Present in the Research Panel their paper “Intercultural experience in hard times: The Effects of Covid-19 on an international mobility” at the SIETAR Europa Conference, 19 – 21 May 2022 in Malta
Acil Abdul Hadi
The coronavirus pandemic has led to a major upsets in terms of working patterns and locations. Since the spring of 2020 working from home has become largely mandatory for many office workers and, therefore, for many global assignees. For those assignees who are cohabiting it has meant a number of challenges to their work and life patterns and has triggered changes to their embeddedness abroad.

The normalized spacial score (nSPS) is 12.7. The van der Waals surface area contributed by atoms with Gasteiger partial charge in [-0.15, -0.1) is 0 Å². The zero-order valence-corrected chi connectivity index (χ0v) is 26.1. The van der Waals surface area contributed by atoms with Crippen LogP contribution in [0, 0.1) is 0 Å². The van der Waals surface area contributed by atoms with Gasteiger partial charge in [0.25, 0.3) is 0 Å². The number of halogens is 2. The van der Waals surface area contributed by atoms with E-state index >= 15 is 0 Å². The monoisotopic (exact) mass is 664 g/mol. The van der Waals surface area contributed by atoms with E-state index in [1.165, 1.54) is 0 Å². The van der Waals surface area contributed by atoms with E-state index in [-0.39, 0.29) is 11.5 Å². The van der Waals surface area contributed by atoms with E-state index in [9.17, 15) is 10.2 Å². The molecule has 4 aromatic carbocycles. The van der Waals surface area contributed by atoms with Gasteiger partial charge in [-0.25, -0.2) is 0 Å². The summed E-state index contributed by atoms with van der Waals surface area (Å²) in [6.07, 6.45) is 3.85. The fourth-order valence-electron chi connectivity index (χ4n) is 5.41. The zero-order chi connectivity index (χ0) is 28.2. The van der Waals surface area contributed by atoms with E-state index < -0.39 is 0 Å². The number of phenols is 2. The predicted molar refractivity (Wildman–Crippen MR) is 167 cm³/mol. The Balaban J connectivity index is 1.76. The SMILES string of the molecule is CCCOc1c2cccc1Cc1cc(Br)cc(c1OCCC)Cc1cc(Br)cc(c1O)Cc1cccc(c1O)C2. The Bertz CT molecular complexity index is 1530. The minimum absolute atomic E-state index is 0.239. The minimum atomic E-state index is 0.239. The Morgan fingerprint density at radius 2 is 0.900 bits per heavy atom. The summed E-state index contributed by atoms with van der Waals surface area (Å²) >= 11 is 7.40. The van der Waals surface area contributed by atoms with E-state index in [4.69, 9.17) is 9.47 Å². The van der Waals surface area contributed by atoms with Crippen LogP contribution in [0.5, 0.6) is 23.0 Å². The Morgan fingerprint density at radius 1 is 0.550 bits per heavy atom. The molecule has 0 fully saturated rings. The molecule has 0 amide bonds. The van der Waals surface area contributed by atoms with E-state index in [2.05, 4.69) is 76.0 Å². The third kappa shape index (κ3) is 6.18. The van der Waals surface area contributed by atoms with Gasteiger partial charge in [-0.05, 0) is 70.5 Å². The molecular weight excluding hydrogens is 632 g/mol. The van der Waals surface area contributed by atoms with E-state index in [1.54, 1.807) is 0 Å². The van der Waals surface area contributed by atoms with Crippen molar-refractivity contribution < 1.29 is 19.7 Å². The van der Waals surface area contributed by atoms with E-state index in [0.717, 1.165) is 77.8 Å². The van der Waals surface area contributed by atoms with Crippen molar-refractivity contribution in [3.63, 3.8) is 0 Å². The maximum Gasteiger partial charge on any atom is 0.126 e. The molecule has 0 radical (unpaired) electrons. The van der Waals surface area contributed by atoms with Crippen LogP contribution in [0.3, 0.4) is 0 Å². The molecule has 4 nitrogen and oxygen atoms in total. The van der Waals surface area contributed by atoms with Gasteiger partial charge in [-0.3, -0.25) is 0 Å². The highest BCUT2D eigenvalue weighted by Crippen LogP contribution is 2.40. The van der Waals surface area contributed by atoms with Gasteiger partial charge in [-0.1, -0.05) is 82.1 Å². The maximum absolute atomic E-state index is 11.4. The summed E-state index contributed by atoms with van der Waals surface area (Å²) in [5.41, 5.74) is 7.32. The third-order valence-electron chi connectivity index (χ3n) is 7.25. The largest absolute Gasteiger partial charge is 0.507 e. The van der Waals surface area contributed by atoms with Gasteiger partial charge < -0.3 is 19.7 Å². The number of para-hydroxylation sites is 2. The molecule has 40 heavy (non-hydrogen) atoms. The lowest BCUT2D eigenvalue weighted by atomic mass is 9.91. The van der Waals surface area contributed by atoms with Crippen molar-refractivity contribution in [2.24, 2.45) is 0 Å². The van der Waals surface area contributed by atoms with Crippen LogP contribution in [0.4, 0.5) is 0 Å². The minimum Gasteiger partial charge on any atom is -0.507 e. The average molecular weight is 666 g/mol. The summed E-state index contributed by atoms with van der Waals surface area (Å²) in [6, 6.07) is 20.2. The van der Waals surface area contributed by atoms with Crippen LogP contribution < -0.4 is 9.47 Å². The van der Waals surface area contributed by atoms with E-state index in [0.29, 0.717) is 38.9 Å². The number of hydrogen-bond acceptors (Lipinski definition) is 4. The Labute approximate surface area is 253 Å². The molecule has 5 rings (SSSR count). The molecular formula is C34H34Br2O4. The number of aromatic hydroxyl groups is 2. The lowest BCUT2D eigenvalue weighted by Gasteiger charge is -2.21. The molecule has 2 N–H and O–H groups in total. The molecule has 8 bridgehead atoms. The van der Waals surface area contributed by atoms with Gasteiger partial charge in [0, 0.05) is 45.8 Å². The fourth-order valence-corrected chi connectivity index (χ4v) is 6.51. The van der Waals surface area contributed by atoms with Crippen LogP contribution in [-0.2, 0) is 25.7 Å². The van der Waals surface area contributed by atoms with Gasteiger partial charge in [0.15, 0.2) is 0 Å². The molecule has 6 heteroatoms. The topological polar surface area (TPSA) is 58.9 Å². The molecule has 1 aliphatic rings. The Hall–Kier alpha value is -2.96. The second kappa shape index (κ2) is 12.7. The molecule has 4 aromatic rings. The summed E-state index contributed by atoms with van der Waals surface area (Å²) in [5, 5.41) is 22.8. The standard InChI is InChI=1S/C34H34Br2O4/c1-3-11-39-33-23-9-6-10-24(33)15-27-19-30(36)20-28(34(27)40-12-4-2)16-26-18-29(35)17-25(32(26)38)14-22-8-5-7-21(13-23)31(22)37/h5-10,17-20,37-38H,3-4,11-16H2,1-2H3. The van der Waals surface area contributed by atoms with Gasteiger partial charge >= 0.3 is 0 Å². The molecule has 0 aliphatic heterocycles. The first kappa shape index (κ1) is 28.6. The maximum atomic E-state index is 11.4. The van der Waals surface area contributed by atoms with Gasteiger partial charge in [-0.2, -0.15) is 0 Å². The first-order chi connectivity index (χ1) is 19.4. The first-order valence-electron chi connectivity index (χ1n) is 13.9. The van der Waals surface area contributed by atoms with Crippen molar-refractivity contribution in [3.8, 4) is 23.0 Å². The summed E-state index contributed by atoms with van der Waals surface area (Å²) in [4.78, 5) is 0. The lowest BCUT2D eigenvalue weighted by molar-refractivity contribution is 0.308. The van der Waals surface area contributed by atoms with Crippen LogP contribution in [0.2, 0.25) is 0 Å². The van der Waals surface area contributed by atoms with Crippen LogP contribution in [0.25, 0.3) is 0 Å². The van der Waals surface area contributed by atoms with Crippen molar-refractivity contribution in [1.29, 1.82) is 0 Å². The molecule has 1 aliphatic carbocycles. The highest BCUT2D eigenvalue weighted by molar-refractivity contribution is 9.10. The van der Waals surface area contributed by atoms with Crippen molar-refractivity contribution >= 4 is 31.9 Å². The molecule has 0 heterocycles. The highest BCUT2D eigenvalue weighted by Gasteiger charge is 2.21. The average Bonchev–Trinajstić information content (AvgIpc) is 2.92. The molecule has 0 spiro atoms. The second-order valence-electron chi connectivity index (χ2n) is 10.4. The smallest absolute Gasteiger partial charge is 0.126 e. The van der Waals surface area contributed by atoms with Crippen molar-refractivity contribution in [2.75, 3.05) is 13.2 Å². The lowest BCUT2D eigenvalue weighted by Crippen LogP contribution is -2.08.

The coronavirus pandemic has had a major psychological impact on public health and has raised serious concerns for those infected or at risk. Isolation and reduced social contact to contain the contraction of the virus onto the population have restricted people to seek out support from their family and their social networks which in turn elevated the risk for increased anxiety and depression symptoms among individuals.
COVID-19 has made health-related threats abundantly clear. This is one threat to the health and well-being of global workers that affects everyone. However, the hostile environment that was created by this international pandemic and other physical threats such as crime and violence camouflage other types of dangers that might be easily overlooked.